Skip to Content

Moderator Spotlight is our way of showing our appreciation to the most distinguished SAP Community moderators. Eli Klovski  has been selected for this quarter’s Moderator Spotlight as he is an enthusiastic, supportive and caring moderator. Eli is a moderator for FIN (Finance), FIN Asset Accounting, FIN Controlling, FIN Financial, Supply Chain Management and FIN Treasury Public Sector.

Bellow you can find a conversation I had with Eli about moderation, community, his work and other interesting topics.

Enjoy!

Moshe:

Hi Eli! Thanks a lot for clearing the time to have this discussion with me. Let’s maybe start by asking when did you become a moderator and why?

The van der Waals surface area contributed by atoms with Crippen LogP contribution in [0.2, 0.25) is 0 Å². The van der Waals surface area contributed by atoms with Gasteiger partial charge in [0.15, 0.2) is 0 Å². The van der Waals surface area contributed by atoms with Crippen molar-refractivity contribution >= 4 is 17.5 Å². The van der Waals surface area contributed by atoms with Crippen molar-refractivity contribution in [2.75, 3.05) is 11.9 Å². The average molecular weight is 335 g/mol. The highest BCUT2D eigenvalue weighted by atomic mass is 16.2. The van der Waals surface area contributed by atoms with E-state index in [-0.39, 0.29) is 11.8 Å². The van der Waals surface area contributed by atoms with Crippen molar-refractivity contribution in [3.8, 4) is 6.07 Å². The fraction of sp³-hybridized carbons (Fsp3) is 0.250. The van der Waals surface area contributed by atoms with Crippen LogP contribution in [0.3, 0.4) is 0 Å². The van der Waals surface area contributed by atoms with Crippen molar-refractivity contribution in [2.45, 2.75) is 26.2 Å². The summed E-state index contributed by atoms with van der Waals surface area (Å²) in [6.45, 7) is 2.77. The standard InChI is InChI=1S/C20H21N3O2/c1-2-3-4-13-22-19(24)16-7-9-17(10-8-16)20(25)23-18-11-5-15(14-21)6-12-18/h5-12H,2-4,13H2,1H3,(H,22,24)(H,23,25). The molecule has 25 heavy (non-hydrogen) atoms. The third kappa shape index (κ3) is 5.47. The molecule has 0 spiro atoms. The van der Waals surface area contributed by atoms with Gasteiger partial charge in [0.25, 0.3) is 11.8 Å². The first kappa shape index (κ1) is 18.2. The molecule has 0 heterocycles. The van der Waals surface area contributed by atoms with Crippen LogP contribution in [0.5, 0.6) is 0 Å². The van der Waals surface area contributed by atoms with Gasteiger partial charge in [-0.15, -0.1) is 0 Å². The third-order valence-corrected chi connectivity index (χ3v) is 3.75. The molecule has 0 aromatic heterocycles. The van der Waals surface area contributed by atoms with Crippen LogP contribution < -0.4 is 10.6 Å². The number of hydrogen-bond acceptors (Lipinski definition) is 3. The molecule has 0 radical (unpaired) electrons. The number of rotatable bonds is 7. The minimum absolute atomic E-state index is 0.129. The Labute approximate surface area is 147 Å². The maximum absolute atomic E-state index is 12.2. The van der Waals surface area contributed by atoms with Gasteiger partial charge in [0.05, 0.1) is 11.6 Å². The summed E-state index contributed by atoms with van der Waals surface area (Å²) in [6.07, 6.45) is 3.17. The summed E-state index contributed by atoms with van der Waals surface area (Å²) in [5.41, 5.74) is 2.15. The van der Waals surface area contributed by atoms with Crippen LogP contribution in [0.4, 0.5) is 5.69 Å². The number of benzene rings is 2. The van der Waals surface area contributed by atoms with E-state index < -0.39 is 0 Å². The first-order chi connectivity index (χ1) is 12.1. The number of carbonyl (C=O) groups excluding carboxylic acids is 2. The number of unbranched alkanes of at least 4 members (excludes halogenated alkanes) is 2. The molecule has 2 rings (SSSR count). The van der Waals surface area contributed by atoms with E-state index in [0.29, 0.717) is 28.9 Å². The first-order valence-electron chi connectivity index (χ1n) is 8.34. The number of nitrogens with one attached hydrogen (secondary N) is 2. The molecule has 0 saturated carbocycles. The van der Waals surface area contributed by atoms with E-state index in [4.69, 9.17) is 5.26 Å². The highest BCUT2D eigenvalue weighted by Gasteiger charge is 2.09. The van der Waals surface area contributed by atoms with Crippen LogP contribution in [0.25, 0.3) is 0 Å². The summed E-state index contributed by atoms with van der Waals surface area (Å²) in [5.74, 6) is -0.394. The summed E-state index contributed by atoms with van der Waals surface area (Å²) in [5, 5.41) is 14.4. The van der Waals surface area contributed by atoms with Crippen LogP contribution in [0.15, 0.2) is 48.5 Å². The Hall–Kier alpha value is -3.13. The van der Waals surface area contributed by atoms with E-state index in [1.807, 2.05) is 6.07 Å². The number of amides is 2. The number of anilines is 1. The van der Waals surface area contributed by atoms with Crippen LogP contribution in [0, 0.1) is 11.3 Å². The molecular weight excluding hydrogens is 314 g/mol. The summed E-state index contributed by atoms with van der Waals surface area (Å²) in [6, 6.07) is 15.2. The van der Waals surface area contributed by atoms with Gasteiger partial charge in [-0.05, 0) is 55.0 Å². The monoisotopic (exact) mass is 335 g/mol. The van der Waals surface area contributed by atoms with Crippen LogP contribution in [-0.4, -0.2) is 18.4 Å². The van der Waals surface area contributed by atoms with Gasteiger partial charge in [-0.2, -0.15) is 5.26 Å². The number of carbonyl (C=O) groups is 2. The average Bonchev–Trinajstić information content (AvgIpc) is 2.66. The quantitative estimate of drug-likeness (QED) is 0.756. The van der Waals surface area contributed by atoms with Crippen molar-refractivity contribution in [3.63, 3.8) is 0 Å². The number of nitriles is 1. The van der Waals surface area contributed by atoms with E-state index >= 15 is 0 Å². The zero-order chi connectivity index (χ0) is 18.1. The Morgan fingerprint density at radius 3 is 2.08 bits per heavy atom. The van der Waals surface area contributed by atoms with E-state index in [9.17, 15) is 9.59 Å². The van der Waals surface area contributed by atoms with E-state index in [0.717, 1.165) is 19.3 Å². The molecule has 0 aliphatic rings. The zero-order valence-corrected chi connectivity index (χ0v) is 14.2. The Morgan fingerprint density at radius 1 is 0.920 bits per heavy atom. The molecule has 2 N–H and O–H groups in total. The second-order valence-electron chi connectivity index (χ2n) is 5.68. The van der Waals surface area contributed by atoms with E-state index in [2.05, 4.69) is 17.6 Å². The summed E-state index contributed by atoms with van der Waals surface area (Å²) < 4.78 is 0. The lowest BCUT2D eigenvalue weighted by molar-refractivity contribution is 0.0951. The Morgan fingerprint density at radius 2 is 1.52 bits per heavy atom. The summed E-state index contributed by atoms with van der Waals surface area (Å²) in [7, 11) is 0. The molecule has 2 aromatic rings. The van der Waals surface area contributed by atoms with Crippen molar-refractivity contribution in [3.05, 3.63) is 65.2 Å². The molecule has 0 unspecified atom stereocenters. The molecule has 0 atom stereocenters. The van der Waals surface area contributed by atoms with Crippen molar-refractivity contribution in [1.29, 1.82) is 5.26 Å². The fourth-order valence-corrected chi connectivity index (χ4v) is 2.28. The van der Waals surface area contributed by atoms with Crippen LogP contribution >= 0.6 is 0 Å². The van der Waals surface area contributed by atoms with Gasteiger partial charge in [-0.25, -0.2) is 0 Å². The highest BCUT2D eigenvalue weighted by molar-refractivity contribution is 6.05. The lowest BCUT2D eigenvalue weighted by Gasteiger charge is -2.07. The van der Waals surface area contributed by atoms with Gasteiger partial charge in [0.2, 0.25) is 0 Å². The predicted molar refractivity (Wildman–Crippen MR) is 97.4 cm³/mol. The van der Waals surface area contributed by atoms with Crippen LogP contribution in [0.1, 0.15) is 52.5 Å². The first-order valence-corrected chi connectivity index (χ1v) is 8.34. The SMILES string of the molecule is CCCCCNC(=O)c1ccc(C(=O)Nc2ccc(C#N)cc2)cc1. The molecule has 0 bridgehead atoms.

Eli: 

It was back in 2010. I was very fond of SAP Community and wanted to do more than being just a simple observer.

Moshe:

What convinces you to spend your time doing moderation?

Eli: 

Well, I run my own company; and as the old saying goes that the “time is money.” And since it’s my time, it would be also my money. But, let me tell you this… I never use the word ‘spend’ when I refer to my activities on the community. I consider it more of an investment. By playing an active role on the community, one can achieve a lot both professionally and socially.

Moshe:

What do you most like about the moderation role?

Eli: 

What I like the most in moderation is the exposure to all sorts of information, all sorts of users and all sorts of questions. Being able to organize this data (with modest moderation, absorb it, learn something from it and actively help  others, that’s what makes me want to spend time moderating on the community.